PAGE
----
Do you know that architects need to consider vehicle parking provisions in their designs?
In this post, we will share how to cater for adequate and safe design of vehicle parking in developments.
Do note that the following provision requirements are based on Singapore building codes, the concepts are similar but consult your country codes for the exact dimension requirements
In this post, we will cover:
- Overview of Parking Provision & Layout Design
- Dimensions & Layout
- Clearways & Accessway Design
- Pro Tips
Why is Vehicle Parking provision and layout important in Architectural Design?
Architects need to cater for vehicular parking spaces for visitors to the building/development.
Thus, it is integral to design and allow for adequate and safe parking spaces.
This includes the consideration of the following:
- quantity, type, dimension and position of lots
- gradient, width, turning radius of clearways, accessways and parking aisles.
- parking layouts
Without proper design of parking spaces, there will be either a lack of lots or unsafe conditions that may present danger to drivers.
Adapted from the Singapore Land Transport Authority (LTA) Code of Practice on Vehicle Parking Provision in Development Proposals -2019 Edition
Driveway that provides access to the parkingplace. Accessway do not have adjacent parking lots.
Inclined floors that provide access between two levels. Clearway ramps do not have parking lots adjacent to them.
The innermost lane, nearest to the centre point of curve.
The distance measured from the inside curve edge to the centre point of the curve.
A driveway where more than one vehicle can pass through at any given time and there is no physical separation/divider, such as kerbs, railings, parapets or walls, between the lanes.
The steepest gradient of ramp measured along the centre line of the lane.
OUTSIDE LANE OF CURVE
Any lane positioned after the innermost lane.
The space for parking of one vehicle. The parking lot should be rectangular, with the longer side known as length and the shorter side is the width. In parallel parking, the longer side is parallel to the parking aisle or driveway.
An access lane or driveway with adjacent parking lots.
The angle measured between the longer side of the parking lot and the line of traffic flow of the aisle.
Inclined floors that provide access to adjacent parking lots. These are sloping aisles with parking lots adjacent to them.
A lane where only one vehicle can pass through at any given time.
The direction of vehicle movement.
Parking lots size guidelines are based on the space needed to safely maneuver a vehicle to a parked position. Considerations such as safe distances between vehicles, adequate space for maneuvers and accessibility requirements for the disabled are taken into account.
Dimension standards tend to vary depending of city codes, building types and the kind of vehicle or use that the provision is intended for.
Architects and urban planners should study the respective building codes in order to estimate the number of lots that the project requires as well as the general layout and dimensions of each lot.
As a general rule, on most codes in residential areas the amount of lots is calculated based on a relation with the number of dwelling units (e.g., 1 lot per 2 dwelling units). While in commercial, industrial and office areas there must be a parking space for each given number of m² of the project (e.g., 1 lot per 840m²)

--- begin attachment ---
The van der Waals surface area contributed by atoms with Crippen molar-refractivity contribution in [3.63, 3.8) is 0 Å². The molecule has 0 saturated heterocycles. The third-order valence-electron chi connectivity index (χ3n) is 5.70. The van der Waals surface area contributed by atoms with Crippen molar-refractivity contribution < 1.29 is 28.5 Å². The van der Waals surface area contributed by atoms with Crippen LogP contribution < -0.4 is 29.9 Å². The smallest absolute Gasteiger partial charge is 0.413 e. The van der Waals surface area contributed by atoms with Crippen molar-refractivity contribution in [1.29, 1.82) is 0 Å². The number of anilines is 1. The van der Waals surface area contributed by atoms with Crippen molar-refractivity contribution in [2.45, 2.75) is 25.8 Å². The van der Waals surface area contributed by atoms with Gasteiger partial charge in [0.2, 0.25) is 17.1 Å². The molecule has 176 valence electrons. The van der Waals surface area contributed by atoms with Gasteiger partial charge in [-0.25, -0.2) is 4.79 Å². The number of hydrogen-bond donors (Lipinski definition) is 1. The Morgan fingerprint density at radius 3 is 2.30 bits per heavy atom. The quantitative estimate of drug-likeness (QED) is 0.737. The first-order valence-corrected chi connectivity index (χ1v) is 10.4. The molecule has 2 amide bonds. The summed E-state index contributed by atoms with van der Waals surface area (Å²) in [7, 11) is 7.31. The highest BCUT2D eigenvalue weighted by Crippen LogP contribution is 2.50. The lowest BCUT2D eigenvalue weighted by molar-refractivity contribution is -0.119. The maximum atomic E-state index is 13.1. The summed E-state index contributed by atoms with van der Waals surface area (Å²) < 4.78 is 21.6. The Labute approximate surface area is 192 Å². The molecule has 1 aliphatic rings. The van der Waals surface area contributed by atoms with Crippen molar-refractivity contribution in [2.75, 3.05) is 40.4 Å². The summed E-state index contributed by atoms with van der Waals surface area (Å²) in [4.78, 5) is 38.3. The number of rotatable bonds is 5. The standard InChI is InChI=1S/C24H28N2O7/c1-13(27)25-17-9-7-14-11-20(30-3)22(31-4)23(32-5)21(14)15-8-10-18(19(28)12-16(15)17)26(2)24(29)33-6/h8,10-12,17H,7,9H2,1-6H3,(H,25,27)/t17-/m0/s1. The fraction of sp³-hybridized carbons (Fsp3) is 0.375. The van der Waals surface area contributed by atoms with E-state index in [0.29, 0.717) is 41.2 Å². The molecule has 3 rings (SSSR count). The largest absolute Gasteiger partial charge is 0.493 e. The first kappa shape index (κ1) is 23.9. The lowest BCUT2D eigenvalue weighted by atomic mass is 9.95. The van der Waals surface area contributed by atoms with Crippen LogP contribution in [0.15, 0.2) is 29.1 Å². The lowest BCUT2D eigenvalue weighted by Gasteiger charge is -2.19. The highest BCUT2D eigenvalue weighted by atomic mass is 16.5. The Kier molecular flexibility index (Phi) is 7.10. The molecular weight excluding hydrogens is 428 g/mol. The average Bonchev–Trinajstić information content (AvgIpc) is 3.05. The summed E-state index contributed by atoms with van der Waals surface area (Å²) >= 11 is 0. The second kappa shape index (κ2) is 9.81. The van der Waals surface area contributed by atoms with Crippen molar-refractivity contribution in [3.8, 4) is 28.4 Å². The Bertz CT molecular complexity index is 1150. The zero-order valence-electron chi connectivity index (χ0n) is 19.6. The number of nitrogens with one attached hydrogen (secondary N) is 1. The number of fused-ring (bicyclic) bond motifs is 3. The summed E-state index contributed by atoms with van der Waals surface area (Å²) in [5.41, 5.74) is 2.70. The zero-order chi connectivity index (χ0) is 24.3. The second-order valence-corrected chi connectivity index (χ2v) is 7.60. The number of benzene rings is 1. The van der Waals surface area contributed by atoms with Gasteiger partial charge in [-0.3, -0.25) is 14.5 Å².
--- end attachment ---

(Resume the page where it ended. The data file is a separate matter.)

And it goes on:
Layout of Parking Provisions
Parking options can range from lots on the side of a road to multilevel structures. In each case the layout in which the lots are arranged is crucial for an efficient organization and use of the space.
The configuration and orientation of the parking area have to be considered early in the design process. Preferably the rows should be aligned perpendicular to the building in order to minimize pedestrian aisle crossings.
Ninety degree layouts are difficult to park in, so they are reserved sometimes for employee or overnight parking. However this layout is the most adequate in terms of space efficiency.
Angles at 45 to 60 degrees are ideal for a parking lot with a high turnover, as in shops or department stores where there is a large amount of cars parking and exiting in shorts periods of time.
Clearway Ramps and Accessways
In multilevel parking provisions, clearway ramps can be a efficient way to ensure a safe access to each floor.
They offer a travel path independent of the parking spaces which prevent conflicting movements within vehicles traveling from one floor to another and the ones parking.
For straight clearway ramps and accessways the minimum width per lane is of 3.6m for single-lane and 3.0 m for multi-lane. For multi-lane curved clearway ramps the minimum for single lane is 4.2m and 3.6m in multi-lane.
The recommended gradient is of 1:10 and is measured along the center line of the inner lane when is a multi-lane ramp.
When designing this kind of provisions is of much importance to ensure an adequate visibility and signalling across all the paths to avoid accidents.
Things to Note
Establish the total NUMBER OF LOTS
Depends on location and type of development.
Deficiency charges can be made if the developer chooses to provide less than required lots to the approval from the Authority
Be Familiar with the Size and Clearance between lots...
Depends on vehicle (motorbikes/bicycles/cars/articulated vehicles - 20/40/45ft trailers)
Always cater for 300mm clearance from any obstacle near lot
... as well as critical dimensions
Such as WIDTH, GRADIENT & TURNING RADIUS OF CLEARWAY, ACCESSWAY & PARKING AISLES
This will depends on:
- Layout of lots (parking angle)
- Is it the inner or outer lane?
- Type of vehicle
- Straight or curved ramp?
- Is there a divider?
- One-way or two-way?